Latest war in Pakistan: Politics after Elections 2008.

The split mandate given in February 2008 elections by the nation didnt work out as anticipated. Things are going from bad to worse and the politicians have failed to deliver.

After Benazir Bhutto there is nobody capable of real leadership in Pakistan who could also keep the federation intact. In the February elections Punjab voted for PML (N) and Sharif brothers became the king makers there. Whereas in Sindh majority voted for the party of Bhutto. The later is now headed by Mr. Asif Zardari, husband of later Ms. Bhutto. In her lifetime she had rejected him as a political figure and when she returned to Pakistan to take part in elections of January 2008, she wisely ignored Mr. Zardari and left him behind as a liability instead of an asset.

In the last days of June 2008, the prime minister, Mr. Yousaf Raza Gilani allegedly ordered an operation in the FATA (federally administered areas) of Pakistan. The real decision making is however done by Mr. Zardari who has little political acumen as proved by the trail of events since elections. Its ironical that the parliament was not taken into confidence regarding military operation in FATA and the coalition partners of Mr. Zardari are very vocal against this action. The judiciary crises was also mishandled by Zardari and inspite of an  accord (the bhourbon accord)  with his coalition partners, the sharifs, he couldn’t reinstate the judges in time and instead came up with a lousy ‘constitutional package’ prepared by his cronies. The proposed package has nothing to alleviate the rampant poverty or unemployment or for that matter anything to counter the increasing terrorism in the NWFP. In Punjab also the real power is in the hands of Sharif brothers who have an agenda of their own and its most unfortunate that neither realizes the problems faced by the common man. Increasing prices of all commodities have led to increase in suicide rates, lowering of tolerance, anger, creation of clan like culture in every nook and corner of the country, a totally disturbed social fabric and lack of the writ of the government in controlling anything from prices to terrorism policies. Both Zardari and Sharifs are at a loss to understand the underlying unrest in the country and have bitterly failed the nation. Elections 2008 have therefore done nothing for the masses who voted to remove the dictatorial rule of Musharraf. He is still the president of Pakistan and has no intentions of stepping down.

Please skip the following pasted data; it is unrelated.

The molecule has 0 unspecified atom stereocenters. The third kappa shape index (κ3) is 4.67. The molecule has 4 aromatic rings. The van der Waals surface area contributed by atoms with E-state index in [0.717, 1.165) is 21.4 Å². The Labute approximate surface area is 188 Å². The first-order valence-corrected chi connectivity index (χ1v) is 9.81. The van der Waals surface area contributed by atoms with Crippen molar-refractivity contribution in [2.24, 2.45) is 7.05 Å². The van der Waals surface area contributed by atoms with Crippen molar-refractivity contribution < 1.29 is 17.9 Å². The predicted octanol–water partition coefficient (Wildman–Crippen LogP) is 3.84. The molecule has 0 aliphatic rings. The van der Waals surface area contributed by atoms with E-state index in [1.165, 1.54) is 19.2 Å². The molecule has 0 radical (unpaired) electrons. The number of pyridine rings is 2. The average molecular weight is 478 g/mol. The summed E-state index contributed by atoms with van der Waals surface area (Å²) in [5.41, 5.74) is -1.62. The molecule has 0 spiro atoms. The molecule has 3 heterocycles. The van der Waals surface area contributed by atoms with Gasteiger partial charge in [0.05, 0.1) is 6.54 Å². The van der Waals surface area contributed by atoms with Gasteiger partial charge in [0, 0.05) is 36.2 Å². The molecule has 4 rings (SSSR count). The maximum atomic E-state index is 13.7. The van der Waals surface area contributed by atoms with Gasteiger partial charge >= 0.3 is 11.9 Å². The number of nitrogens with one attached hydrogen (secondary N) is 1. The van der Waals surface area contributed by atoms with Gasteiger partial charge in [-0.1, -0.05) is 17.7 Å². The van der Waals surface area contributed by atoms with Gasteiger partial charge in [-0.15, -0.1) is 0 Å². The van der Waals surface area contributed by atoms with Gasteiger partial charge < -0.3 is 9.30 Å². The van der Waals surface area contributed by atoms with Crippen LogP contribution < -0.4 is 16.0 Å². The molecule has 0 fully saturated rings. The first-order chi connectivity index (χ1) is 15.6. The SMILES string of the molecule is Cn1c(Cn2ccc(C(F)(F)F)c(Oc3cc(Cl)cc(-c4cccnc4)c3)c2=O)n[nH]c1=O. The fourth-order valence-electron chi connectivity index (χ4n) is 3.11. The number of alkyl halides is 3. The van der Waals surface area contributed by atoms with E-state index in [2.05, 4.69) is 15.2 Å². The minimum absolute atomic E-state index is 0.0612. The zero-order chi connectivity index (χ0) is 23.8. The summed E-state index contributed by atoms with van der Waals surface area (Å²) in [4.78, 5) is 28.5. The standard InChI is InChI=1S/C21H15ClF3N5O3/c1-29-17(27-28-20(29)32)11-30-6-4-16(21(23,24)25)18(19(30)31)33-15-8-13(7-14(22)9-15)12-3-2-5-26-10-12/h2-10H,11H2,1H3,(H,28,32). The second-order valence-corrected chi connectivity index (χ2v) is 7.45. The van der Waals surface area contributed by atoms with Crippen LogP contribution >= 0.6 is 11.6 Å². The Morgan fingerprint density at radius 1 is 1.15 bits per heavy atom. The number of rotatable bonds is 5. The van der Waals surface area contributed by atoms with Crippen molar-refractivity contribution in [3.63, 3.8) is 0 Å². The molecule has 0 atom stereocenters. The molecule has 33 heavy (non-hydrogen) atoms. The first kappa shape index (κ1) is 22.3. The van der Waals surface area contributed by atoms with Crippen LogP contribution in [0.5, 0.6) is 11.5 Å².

On June 29, 2008 government allowed a price hike in petroleum products which will cause massive unrest. It has been told that the expenditure by the ministers, including the ones from PML (N), who resigned in protest earlier, runs into billions of ruppees whereas the ordinary Pakistani is finding it hard to make both ends meet.  The provincial government of ANP (awami national party) in NWFP at first claimed to resolve the conflicts with local taliban and religious parties of the troubled areas of Swat and FATA but after sometimes there was a U turn and the federal minister, Mr. Rehman Malik ordered an operation which he now refuses to admit and maintaines that its only some steps to counter the tribal terrorism. Common man resents these killings and use of force against so called innocent religious parties. Government doesn’t have effective media policy which would have been instrumental in preparing the nation of the lawlessness of these groups. The prevailing sentiment is that its a re play of “lal masjid” fiasco in which scores of innocent lives were taken by the military operation. A recent interview by retired Gen. Jamshaid G. Kyani has fueled this feeling and the public is entirely against the use of force in tribal areas of Pakistan. No matter how determined the United states of America is, people of Pakistan have their quota of hatred towards their policies and with some very solid reasons and emotions.

Published by Dr. Afaq Ahmad Qureshi

Physician, writer, broadcaster, journalist, translator, free lance writer, poet, political and social analyst and critic. Writes plays and features for electronic media, interested in numerous things from sociology to medicine to history and art. interest in books and internet, writes for also; editor for an internet journal; at

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My Notes: Dr. Afaq Ahmad Qureshi

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